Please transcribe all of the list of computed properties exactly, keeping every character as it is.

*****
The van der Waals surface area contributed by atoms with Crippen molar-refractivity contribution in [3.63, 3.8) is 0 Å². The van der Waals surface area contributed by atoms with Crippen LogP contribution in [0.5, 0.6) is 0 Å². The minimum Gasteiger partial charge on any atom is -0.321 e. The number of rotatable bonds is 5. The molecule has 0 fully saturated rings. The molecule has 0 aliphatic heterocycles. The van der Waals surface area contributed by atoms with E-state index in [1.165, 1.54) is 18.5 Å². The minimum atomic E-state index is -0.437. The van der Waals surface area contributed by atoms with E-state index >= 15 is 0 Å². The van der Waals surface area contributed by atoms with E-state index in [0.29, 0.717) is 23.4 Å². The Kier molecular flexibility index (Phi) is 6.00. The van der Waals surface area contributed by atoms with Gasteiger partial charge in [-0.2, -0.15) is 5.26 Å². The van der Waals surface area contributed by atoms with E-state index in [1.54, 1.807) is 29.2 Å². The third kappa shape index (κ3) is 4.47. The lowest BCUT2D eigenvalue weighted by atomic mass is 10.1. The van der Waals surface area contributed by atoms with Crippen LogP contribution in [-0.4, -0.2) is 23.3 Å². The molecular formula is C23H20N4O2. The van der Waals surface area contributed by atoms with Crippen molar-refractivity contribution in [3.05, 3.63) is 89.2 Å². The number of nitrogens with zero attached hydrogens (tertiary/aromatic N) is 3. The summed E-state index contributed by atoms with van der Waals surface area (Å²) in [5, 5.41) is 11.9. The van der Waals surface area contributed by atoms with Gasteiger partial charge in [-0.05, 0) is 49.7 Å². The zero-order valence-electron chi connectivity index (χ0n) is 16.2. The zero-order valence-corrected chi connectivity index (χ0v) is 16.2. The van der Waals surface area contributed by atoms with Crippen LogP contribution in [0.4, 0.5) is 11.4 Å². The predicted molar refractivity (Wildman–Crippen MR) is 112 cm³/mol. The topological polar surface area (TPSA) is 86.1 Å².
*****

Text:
The van der Waals surface area contributed by atoms with Crippen molar-refractivity contribution in [3.63, 3.8) is 0 Å². The van der Waals surface area contributed by atoms with Crippen LogP contribution in [0.5, 0.6) is 0 Å². The minimum Gasteiger partial charge on any atom is -0.321 e. The number of rotatable bonds is 5. The molecule has 0 fully saturated rings. The molecule has 0 aliphatic heterocycles. The van der Waals surface area contributed by atoms with E-state index in [1.165, 1.54) is 18.5 Å². The minimum atomic E-state index is -0.437. The van der Waals surface area contributed by atoms with E-state index >= 15 is 0 Å². The van der Waals surface area contributed by atoms with E-state index in [0.29, 0.717) is 23.4 Å². The Kier molecular flexibility index (Phi) is 6.00. The van der Waals surface area contributed by atoms with Gasteiger partial charge in [-0.2, -0.15) is 5.26 Å². The van der Waals surface area contributed by atoms with E-state index in [1.54, 1.807) is 29.2 Å². The third kappa shape index (κ3) is 4.47. The lowest BCUT2D eigenvalue weighted by atomic mass is 10.1. The van der Waals surface area contributed by atoms with Crippen LogP contribution in [-0.4, -0.2) is 23.3 Å². The molecular formula is C23H20N4O2. The van der Waals surface area contributed by atoms with Crippen molar-refractivity contribution in [3.05, 3.63) is 89.2 Å². The number of nitrogens with zero attached hydrogens (tertiary/aromatic N) is 3. The summed E-state index contributed by atoms with van der Waals surface area (Å²) in [5, 5.41) is 11.9. The van der Waals surface area contributed by atoms with Gasteiger partial charge in [-0.05, 0) is 49.7 Å². The zero-order valence-electron chi connectivity index (χ0n) is 16.2. The zero-order valence-corrected chi connectivity index (χ0v) is 16.2. The van der Waals surface area contributed by atoms with Crippen LogP contribution in [0.4, 0.5) is 11.4 Å². The predicted molar refractivity (Wildman–Crippen MR) is 112 cm³/mol. The topological polar surface area (TPSA) is 86.1 Å².